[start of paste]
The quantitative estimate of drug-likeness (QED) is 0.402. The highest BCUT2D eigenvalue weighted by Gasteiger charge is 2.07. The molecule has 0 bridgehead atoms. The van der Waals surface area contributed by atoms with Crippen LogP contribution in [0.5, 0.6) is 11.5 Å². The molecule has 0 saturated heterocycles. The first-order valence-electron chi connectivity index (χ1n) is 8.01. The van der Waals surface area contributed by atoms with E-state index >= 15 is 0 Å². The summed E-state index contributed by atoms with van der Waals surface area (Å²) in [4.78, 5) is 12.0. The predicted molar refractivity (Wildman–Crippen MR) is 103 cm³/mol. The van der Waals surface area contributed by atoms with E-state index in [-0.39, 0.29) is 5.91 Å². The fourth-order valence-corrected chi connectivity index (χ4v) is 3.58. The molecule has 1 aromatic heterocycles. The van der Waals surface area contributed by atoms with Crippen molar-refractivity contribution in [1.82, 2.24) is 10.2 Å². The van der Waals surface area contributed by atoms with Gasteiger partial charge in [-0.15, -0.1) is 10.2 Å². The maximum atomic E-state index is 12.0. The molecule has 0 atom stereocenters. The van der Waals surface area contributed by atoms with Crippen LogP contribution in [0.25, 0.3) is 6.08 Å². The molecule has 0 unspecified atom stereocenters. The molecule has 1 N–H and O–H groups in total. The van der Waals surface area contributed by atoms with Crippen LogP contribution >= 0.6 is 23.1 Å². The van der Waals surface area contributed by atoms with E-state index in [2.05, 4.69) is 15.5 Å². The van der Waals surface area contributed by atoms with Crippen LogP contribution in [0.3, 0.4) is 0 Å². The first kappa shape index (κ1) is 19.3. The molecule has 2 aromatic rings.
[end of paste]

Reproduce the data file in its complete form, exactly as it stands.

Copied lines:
The quantitative estimate of drug-likeness (QED) is 0.402. The highest BCUT2D eigenvalue weighted by Gasteiger charge is 2.07. The molecule has 0 bridgehead atoms. The van der Waals surface area contributed by atoms with Crippen LogP contribution in [0.5, 0.6) is 11.5 Å². The molecule has 0 saturated heterocycles. The first-order valence-electron chi connectivity index (χ1n) is 8.01. The van der Waals surface area contributed by atoms with E-state index >= 15 is 0 Å². The summed E-state index contributed by atoms with van der Waals surface area (Å²) in [4.78, 5) is 12.0. The predicted molar refractivity (Wildman–Crippen MR) is 103 cm³/mol. The van der Waals surface area contributed by atoms with E-state index in [-0.39, 0.29) is 5.91 Å². The fourth-order valence-corrected chi connectivity index (χ4v) is 3.58. The molecule has 1 aromatic heterocycles. The van der Waals surface area contributed by atoms with Crippen molar-refractivity contribution in [1.82, 2.24) is 10.2 Å². The van der Waals surface area contributed by atoms with Gasteiger partial charge in [-0.15, -0.1) is 10.2 Å². The maximum atomic E-state index is 12.0. The molecule has 0 atom stereocenters. The van der Waals surface area contributed by atoms with Crippen LogP contribution in [0.25, 0.3) is 6.08 Å². The molecule has 0 unspecified atom stereocenters. The molecule has 1 N–H and O–H groups in total. The van der Waals surface area contributed by atoms with Crippen LogP contribution >= 0.6 is 23.1 Å². The van der Waals surface area contributed by atoms with E-state index in [2.05, 4.69) is 15.5 Å². The van der Waals surface area contributed by atoms with Crippen LogP contribution in [0.3, 0.4) is 0 Å². The first kappa shape index (κ1) is 19.3. The molecule has 2 aromatic rings.